We arrive in Venice by train and step out into the sunshine along the Grand Canal. Our view across the canal into the city is dominated by an eighteenth-century church, the Chiesa de San Simeon Piccolo.
We turn left along the canal for a short distance, passing the Chiesa Santa Maria degli Scalzi – don't be tempted to go inside, it's insanely over the top Baroque and we want to save ourselves for other, better churches so as not to get altarpiece fatigue –
until we reach the Ponte degli Scalzi, a footbridge across the canal, taking a moment to enjoy the view along the canal.
On the other side we proceed straight down the Calle Lunga, a narrow alleyway, and then turn left down the even narrower Calle Bergami S. Croce. This brings us to a narrow canal called the Rio Marin. We cross the canal on a small bridge and turn right down an embankment called the Fondamenta Garzotti.
We pass the sixteenth-century Palazzo Soranzo Capello, which these days houses the district superintendent of archaeology and historic buildings. Nice office space.
It also has a spiffy garden where I suppose the archaeologists lunch on nice days.
Continuing along the Rio Marin we cross the canal on another delightful bridge and turn right onto the Calle de l'Ogio
This brings us after a short distance to the Scuola Grande di San Giovanni Evangelista, founded as a confraternity in the 13th century and now an art museum.
Inside are many treasures, should you be in a museum mood.
From there it's just a short stroll to our first really famous monument, the Basilica di Santa Maria Gloriosa dei Frari. Perhaps it's not so spectacular on the outside, but on the inside –
This is a temple of art, and of artists. The most famous work is Titian's Assumption of the Virgin but there are so many
and tombs – Titian is buried here, along with many other Venetian grandees.
From the Basilica we turn down the Campo dei friari toward the ponte dei friari.
We cross the bridge over the Rio dei Friari and turn right on the embankment called the Fondamenta dei Friari – really the friars seem to have dominated this whole neighborhood.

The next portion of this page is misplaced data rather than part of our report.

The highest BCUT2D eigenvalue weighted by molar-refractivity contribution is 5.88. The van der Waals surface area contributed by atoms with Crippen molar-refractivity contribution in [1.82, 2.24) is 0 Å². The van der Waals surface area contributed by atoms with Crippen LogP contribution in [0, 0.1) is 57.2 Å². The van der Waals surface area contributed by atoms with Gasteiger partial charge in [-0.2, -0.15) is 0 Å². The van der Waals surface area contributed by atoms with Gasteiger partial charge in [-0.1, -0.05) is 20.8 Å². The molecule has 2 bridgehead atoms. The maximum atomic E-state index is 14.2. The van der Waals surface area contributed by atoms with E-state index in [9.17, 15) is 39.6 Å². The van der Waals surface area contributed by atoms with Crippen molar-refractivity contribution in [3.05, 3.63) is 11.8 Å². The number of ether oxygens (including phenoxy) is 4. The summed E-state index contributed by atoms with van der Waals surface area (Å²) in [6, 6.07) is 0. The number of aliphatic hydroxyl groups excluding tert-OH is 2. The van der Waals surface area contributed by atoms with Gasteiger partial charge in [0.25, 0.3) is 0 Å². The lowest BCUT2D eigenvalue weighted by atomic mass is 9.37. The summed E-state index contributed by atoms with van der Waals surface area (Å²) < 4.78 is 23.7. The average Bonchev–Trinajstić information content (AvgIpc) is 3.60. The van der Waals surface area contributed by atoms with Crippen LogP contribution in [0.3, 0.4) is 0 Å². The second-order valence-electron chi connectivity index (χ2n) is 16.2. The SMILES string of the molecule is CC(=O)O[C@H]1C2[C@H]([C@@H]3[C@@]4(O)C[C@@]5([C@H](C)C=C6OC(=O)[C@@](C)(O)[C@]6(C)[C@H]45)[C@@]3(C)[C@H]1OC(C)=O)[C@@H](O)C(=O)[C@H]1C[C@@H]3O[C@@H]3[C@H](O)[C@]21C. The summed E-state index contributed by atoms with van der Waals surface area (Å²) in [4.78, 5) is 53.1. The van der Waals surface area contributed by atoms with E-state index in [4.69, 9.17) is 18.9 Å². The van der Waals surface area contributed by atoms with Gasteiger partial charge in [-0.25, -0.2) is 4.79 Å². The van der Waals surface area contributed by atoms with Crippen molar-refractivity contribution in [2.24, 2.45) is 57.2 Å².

Then left down the Rio Tera Caza, which I suppose must be a filled-in canal, then through a warren of narrow alleys to the Rio de San Polo
Which we cross on the Ponte San Polo
Into the Campo San Polo, one of Venice's largest squares
There is another famous church here, Chiesa Rettorale de San Polo,
full of paintings by Tiepolo and so on.
But we must scurry onward to the famous Ponte de Rialto, completed in 1591, and there cross the Grand Canal again.
Here we take a bit of a detour, turning left through the Campo San Bartolomeo
And crossing two more small canals to come to a little Venetian wonder, the Chiesa Santa Maria dei Miracoli, built in 1481-1489, a Renaissance masterpiece.
From there we walk south along the Rio della Fava (the Canal of the Bean), passing Santa Maria della Fava (St. Mary of the Bean – really)
and make our way down the Calle Flubera to the Calle Dei Fabbri, cross a small bridge where all the gondoliers will harass us and promise us the best, most wonderful tour of the city
and into the heart of it all, the Piazza San Marco
Here we behold the wonders of the Doges' Palace
And the Basilica of St. Mark, built in the 11th century
When Venice was still in thrall to Byzantium.
Of course they loved Byzantium so much that in 1204 they sacked the city – maybe this was their way of announcing they had achieved adulthood and no longer needed a parent city to guide them – and brought home many treasures, most famously these four horses that became their symbol.
You are perhaps thinking by now that this must have been some hike, but the whole route laid out here is, according to Google, less than 4 miles (6 km). With a break for lunch, which we will of course take, it would be an easy day's stroll, so many wonders are packed into the little space of Venice.